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    And here is the re-assembly. I absolutely love this little thing!

    [​IMG] [​IMG] [​IMG] [​IMG]

    That's almost all I need to do for now. I'm targeting late 80s / early 90s gaming on this machine, so I have no need to upgrade the CPU or RAM. I do need another sound card though, as the plan is to drive a Roland MT-32, and the current card (some shady no-name built around the ES688F) is not supported by SoftMPU.

    The 425 has a pretty nerfed BIOS, with limited ability to control hardware addressing. I'll need to take this into account when selecting a card. I tried installing a Labway A151-830, but could not resolve an IO conflict (and the card has no jumpers).

    [​IMG]
     
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    Pierre32

    Pierre32 New Member

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    The new sound card landed this week. The requirements were: Real OPL3 chip, non-PnP, IDE header, SoftMPU support, and not a clone. The SB16 CT1740 fit the bill.

    [​IMG] [​IMG]

    The DSP revision is 4.11 which means it is susceptible to the hanging note bug. But I'm not running any of the worst affected games on this machine, so we'll see how it goes.

    Setup was painless. Quick jumper adjustment, ran the SB setup program, and it was blasting out FM as well as MIDI to the MT-32 in no time at all. No small thanks to Phil's CT1740 guide:



    Only one task remained to call this job done: Install the CF reader. Based on the last install I did, this would take all of five minutes! Then I had two realisations:
    • That's not an IDE header on the sound card. It's a Panasonic CD interface. Oops!
    • I have no facility to power it.
    So not only would I have to slave it to the HDD, I'd also need to route some power. There are no spare molex plugs hanging around in this case; the HDD and FDD are powered from a single header on the mobo. The IDE headers are tucked into the same area. All these cables are only a few inches long. Not an inch of copper wasted here, and not a design that encourages expansion.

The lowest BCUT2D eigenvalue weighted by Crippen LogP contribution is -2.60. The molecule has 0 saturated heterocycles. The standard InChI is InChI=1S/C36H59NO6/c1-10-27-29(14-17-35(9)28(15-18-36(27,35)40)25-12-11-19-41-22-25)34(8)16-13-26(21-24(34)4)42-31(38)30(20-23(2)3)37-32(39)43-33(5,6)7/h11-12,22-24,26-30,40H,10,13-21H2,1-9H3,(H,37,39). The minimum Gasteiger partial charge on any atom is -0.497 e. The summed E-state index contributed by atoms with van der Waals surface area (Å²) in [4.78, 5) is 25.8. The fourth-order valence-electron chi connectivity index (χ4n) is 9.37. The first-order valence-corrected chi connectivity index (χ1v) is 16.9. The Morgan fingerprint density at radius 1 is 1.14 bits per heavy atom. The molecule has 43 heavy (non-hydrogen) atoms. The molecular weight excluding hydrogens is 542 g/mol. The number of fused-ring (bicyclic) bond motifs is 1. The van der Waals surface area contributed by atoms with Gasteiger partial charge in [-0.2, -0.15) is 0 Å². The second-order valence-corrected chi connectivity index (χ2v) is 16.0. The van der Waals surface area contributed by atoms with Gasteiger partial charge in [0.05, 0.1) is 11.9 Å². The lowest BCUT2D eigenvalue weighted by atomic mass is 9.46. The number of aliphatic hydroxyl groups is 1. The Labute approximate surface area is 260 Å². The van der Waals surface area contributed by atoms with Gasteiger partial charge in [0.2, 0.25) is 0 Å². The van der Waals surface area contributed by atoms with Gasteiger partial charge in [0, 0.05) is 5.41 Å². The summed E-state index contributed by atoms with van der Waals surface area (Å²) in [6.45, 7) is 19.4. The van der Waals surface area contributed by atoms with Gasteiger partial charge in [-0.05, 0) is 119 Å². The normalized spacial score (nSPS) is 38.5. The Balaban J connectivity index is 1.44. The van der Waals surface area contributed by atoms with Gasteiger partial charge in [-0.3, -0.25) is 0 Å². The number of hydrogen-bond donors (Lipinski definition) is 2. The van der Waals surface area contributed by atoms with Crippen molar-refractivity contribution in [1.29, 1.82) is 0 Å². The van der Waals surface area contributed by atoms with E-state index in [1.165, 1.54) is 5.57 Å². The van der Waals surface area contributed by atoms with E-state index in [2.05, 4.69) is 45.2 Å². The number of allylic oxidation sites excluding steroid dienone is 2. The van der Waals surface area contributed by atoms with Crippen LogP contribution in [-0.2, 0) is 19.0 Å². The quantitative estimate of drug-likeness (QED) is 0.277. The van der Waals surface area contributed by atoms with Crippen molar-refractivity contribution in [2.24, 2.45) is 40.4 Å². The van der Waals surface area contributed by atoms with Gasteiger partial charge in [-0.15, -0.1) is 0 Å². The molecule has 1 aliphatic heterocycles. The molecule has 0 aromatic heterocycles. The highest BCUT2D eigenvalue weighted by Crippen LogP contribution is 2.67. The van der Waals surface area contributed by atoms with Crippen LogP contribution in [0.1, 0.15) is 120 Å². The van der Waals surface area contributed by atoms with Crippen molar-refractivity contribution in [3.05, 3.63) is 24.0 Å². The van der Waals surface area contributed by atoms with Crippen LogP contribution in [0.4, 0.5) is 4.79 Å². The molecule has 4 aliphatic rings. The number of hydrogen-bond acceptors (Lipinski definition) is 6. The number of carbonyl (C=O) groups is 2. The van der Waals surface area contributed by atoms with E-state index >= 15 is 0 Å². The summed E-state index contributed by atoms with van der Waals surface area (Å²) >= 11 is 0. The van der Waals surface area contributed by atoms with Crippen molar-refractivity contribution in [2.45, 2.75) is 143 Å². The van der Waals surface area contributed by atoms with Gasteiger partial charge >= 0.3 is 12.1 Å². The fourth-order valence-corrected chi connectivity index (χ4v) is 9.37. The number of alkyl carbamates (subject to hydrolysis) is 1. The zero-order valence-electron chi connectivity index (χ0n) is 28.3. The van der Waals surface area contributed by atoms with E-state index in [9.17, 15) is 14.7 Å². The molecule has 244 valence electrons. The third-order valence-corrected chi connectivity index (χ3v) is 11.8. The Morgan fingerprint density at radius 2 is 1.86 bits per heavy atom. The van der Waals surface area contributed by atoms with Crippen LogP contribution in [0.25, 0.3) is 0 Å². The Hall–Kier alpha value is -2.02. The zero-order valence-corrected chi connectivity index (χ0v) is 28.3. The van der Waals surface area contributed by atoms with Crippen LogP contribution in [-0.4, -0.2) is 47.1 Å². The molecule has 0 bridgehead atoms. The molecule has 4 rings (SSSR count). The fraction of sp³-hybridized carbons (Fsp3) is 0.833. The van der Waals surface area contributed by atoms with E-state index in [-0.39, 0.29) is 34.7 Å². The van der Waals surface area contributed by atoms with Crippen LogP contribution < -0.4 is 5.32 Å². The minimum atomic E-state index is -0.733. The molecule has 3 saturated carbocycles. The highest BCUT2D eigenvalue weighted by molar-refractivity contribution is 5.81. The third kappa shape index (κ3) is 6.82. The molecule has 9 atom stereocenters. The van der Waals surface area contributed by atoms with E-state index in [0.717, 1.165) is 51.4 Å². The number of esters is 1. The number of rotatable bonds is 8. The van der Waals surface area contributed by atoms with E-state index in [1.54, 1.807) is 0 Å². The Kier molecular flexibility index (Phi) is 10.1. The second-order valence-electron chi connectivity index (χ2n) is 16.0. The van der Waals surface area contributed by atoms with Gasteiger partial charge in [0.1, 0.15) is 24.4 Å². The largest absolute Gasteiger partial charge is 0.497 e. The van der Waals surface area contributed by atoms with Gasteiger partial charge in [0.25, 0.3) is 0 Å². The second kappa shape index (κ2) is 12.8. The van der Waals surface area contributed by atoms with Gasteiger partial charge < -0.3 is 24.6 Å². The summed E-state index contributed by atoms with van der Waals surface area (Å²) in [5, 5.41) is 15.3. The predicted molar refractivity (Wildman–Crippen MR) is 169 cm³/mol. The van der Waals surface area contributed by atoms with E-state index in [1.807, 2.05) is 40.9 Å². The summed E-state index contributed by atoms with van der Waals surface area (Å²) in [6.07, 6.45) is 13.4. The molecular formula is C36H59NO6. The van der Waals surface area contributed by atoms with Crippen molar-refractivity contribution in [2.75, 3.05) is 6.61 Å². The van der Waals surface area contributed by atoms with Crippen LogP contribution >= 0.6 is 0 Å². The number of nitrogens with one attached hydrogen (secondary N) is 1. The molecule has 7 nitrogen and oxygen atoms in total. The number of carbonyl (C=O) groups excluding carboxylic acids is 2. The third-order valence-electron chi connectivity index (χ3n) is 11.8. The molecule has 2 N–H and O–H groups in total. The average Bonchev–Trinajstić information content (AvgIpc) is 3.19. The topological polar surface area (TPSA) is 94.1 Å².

[​IMG]

    I'm also running pretty short on molex cables, and don't have a floppy power connector at all for the CF drive. What I do have for some reason is a big bag of CD audio cables... and the flat black headers on those happen to fit on the floppy power connectors if you're polite about it.

    I had a very short male-female molex cable which turned out to be perfect. I could chuck it inline with the HDD power, and tap into it with a CD cable.

    First pic shows where I will tee off for the card reader. Second pic shows the new plug going into the drive. Third pic shows the soldered & taped up junction stuffed underneath, and you can see the round grey CD cable heading away.

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    In my mountain of IDE cables I found one that I can only describe as miraculous. You can also see the grey CD/power cable connected up.

    [​IMG] [​IMG]

    Looked lovely. But wasn't working yet.

    Unlike my other machine which simply said "oh hello flash drive" and had it running after a quick Fdisk and format, the Compaq threw its toys out of the pram. The simplified BIOS in this thing has very limited auto-detect ability, so the mystery hardware borked the whole system. But it does allow manual drive config, if you can tell it how many sectors etc your no-name CF card has.

    This was new territory for me. I found a utility called WhatIDE (which I downloaded from this forum post) that polls your IDE channels and spits the numbers out.

    [​IMG]

    I entered the figures from Fixed Disk 1 into BIOS and finally, everything came good.

    The final learning was that the Compaq apparently apparently can't see drives bigger than 500MB. I had to format my 1GB card as such, so I've lost half its capacity. I'm not too sad about that, as 500MB is still pretty impressive removable storage for this vintage (especially when the HDD is only 200MB).
     
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  6. Vanne

    Vanne Member

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    Wow, nice little compaq, my ex-GF in Dundass had a simlar one, cant remeber the exact specs, but remvber that it was a cool little go-er. hers sadly had no sound and had to make do with PC speaker...